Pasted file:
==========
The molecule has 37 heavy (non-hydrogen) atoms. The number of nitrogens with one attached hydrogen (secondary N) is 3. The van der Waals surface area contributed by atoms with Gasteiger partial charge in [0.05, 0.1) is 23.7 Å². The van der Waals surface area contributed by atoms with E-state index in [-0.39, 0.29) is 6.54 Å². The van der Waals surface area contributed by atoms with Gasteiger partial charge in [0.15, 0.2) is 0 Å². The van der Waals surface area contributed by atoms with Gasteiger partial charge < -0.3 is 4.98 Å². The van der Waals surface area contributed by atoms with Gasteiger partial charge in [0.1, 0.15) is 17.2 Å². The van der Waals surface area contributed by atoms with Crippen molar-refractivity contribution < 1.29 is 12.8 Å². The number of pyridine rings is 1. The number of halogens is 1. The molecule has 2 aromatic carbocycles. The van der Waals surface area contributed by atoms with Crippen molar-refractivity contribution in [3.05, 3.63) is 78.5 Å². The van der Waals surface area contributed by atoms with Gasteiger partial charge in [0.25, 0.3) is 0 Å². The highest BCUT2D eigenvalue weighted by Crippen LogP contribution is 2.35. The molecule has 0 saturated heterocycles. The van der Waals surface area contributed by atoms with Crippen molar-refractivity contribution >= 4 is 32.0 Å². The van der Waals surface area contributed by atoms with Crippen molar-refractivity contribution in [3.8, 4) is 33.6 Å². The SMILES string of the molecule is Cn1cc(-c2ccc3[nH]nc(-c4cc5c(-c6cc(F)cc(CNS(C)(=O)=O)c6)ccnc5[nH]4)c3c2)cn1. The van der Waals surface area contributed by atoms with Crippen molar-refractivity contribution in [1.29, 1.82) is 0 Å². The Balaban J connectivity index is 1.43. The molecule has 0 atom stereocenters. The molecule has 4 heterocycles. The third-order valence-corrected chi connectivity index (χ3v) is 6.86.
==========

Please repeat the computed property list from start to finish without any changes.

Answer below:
The molecule has 37 heavy (non-hydrogen) atoms. The number of nitrogens with one attached hydrogen (secondary N) is 3. The van der Waals surface area contributed by atoms with Gasteiger partial charge in [0.05, 0.1) is 23.7 Å². The van der Waals surface area contributed by atoms with E-state index in [-0.39, 0.29) is 6.54 Å². The van der Waals surface area contributed by atoms with Gasteiger partial charge in [0.15, 0.2) is 0 Å². The van der Waals surface area contributed by atoms with Gasteiger partial charge < -0.3 is 4.98 Å². The van der Waals surface area contributed by atoms with Gasteiger partial charge in [0.1, 0.15) is 17.2 Å². The van der Waals surface area contributed by atoms with Crippen molar-refractivity contribution < 1.29 is 12.8 Å². The number of pyridine rings is 1. The number of halogens is 1. The molecule has 2 aromatic carbocycles. The van der Waals surface area contributed by atoms with Crippen molar-refractivity contribution in [3.05, 3.63) is 78.5 Å². The van der Waals surface area contributed by atoms with Gasteiger partial charge in [0.25, 0.3) is 0 Å². The highest BCUT2D eigenvalue weighted by Crippen LogP contribution is 2.35. The molecule has 0 saturated heterocycles. The van der Waals surface area contributed by atoms with Crippen molar-refractivity contribution >= 4 is 32.0 Å². The van der Waals surface area contributed by atoms with Crippen molar-refractivity contribution in [3.8, 4) is 33.6 Å². The SMILES string of the molecule is Cn1cc(-c2ccc3[nH]nc(-c4cc5c(-c6cc(F)cc(CNS(C)(=O)=O)c6)ccnc5[nH]4)c3c2)cn1. The van der Waals surface area contributed by atoms with Crippen molar-refractivity contribution in [1.29, 1.82) is 0 Å². The Balaban J connectivity index is 1.43. The molecule has 0 atom stereocenters. The molecule has 4 heterocycles. The third-order valence-corrected chi connectivity index (χ3v) is 6.86.